The last word on the Osama bin Laden killing has not been spoken or written yet. Questions are flying all over the world; there is a deliberate opaqueness in the selective information released by the United States that is fueling speculation and scepticism.
In such a situation what is the role of the media? Should it try and glean as much information as it can and put it out in the public realm before it launches into airing opinions?
Indian news channels, given their past record, routinely fail to provide essential information on a development before they start bombarding viewers with opinion. The hours after President Obama announced the success of his country’s operation to kill Osama bin Laden were not very different. It is true that little information was available barring what the President had announced. It is true that Indian channels do not have reporters in Pakistan and had to depend on feeds from Pakistani channels to get the first images and information.
But surely, in this day of the Internet, it would have been possible for news desks in this country to put out cogent information about the site of the attack, Abbotabad, and piece together background that would help viewers make better sense of the story. But if you watched only television, you were left with dozens of questions unanswered. So when May 3 dawned, it was a relief to turn to the print media to fill in the gaps in information.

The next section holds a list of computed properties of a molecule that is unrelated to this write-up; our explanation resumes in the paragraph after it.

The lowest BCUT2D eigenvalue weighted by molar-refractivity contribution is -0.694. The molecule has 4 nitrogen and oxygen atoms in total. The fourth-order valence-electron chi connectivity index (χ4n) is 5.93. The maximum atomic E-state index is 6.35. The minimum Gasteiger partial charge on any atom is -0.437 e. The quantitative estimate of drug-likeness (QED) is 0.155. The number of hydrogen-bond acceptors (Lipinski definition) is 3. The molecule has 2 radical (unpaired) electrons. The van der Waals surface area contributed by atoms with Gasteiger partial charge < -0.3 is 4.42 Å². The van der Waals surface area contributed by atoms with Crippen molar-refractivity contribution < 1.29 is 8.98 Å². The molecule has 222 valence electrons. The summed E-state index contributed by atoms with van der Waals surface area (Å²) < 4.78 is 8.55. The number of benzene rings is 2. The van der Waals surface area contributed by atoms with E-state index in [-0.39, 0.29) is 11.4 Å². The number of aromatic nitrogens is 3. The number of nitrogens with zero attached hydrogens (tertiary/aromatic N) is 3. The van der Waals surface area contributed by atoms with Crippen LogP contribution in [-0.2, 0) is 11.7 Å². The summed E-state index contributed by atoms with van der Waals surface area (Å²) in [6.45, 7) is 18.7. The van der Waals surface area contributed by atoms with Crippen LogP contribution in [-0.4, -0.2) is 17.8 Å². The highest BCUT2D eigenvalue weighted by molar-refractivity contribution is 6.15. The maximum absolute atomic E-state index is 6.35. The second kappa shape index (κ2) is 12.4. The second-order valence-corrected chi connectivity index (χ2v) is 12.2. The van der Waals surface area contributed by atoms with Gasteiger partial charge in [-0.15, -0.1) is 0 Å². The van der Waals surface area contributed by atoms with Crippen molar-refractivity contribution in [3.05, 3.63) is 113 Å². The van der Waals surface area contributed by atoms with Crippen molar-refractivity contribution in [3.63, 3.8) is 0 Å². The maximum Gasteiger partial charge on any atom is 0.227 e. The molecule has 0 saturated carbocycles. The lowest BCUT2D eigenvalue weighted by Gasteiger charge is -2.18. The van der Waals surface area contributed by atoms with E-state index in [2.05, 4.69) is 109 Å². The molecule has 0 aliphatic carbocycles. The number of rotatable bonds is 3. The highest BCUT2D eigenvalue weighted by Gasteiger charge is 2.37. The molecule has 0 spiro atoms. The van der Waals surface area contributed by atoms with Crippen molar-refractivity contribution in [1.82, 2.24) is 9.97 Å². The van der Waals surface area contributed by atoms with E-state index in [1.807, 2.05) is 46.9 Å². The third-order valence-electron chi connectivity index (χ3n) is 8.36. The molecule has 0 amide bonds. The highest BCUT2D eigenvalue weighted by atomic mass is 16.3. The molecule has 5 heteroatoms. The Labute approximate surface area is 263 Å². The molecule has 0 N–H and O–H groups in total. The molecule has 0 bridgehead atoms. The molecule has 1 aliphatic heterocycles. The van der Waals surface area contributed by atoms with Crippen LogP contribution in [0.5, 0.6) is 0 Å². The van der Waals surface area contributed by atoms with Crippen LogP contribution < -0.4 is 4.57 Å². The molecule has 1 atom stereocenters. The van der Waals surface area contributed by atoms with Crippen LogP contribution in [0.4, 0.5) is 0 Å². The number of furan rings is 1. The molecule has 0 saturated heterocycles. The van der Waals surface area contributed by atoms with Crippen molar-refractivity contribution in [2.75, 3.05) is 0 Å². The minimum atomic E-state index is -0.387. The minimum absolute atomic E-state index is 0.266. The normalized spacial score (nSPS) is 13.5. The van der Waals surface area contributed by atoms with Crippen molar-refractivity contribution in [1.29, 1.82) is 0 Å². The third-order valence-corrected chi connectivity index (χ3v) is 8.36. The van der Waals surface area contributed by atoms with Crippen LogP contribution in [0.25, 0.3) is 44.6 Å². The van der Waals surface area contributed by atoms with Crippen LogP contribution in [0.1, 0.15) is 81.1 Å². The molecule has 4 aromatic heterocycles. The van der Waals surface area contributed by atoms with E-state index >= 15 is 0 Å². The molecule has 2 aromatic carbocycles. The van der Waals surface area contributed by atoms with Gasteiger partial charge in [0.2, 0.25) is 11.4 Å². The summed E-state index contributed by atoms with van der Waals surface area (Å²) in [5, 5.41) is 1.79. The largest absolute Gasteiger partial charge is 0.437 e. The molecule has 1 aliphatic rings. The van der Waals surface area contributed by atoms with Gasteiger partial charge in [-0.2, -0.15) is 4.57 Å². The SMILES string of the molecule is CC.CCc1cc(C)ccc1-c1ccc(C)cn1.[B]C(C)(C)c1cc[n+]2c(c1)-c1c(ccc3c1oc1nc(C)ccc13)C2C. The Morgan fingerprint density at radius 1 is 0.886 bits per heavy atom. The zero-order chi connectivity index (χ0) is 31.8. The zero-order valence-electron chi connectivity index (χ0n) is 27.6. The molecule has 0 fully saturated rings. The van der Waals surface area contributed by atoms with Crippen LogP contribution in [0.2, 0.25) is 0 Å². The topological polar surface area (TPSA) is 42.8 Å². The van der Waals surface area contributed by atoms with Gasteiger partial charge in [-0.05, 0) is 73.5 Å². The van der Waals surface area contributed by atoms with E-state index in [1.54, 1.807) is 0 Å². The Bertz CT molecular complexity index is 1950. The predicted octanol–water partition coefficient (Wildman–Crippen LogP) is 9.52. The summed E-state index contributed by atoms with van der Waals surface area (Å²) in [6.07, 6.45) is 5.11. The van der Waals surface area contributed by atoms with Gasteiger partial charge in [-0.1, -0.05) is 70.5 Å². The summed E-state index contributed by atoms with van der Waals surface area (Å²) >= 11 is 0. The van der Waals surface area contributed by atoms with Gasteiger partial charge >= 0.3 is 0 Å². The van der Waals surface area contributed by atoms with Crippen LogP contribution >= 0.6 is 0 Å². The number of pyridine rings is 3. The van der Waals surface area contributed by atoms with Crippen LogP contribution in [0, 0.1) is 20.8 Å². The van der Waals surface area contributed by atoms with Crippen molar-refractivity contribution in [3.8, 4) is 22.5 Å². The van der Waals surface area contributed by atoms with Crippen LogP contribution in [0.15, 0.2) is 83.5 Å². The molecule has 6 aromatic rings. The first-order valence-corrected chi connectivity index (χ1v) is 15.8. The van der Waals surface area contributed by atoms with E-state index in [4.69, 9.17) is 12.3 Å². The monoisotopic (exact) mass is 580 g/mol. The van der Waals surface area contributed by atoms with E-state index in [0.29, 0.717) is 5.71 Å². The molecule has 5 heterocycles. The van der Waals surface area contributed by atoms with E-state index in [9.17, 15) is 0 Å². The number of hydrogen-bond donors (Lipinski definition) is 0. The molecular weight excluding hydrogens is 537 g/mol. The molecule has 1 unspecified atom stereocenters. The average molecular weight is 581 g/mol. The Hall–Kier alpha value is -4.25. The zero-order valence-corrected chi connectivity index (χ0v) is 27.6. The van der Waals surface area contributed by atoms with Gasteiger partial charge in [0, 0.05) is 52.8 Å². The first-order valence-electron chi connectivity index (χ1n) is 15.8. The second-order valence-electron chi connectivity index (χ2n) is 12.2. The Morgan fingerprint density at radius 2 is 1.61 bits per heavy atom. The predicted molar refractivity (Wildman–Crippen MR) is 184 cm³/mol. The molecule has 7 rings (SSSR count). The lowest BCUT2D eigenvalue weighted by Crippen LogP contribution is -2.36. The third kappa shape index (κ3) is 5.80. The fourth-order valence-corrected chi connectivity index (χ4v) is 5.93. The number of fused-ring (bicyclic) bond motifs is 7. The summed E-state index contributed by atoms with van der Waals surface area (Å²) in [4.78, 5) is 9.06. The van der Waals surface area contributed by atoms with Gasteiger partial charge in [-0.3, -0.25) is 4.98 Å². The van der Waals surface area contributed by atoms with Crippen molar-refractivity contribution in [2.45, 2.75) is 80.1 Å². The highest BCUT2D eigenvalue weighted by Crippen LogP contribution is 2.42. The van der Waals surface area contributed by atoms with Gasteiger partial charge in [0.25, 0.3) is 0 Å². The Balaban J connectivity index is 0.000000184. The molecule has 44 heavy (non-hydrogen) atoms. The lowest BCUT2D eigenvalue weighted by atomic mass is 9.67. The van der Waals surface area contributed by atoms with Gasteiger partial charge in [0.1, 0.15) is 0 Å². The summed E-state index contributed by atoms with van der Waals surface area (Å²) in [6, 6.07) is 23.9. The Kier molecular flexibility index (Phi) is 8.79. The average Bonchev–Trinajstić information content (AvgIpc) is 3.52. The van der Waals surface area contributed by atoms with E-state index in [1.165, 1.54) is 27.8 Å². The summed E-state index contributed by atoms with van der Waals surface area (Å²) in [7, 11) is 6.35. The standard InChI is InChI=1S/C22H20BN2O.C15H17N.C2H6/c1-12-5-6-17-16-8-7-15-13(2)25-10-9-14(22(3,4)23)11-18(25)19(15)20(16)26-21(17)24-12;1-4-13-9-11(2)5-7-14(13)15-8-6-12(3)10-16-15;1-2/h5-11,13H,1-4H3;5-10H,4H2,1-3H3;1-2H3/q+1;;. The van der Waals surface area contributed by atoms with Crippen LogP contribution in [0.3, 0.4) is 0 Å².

Of course, in the middle of all the grim business, we got a bit of entertainment. For some channels, it was not Osama who had been killed but Obama! NDTV India was the first off the mark killing off the American President and through the evening, talking heads on other channels kept slipping up on the two names, making them virtually interchangeable. The prize for doing this repeatedly should probably go to the irrepressible Arnab Goswami of Times Now who repeated his trademark command performance by inviting Pakistanis to the channel and not allowing them to speak.
Kalpana Sharma in The Hoot. Here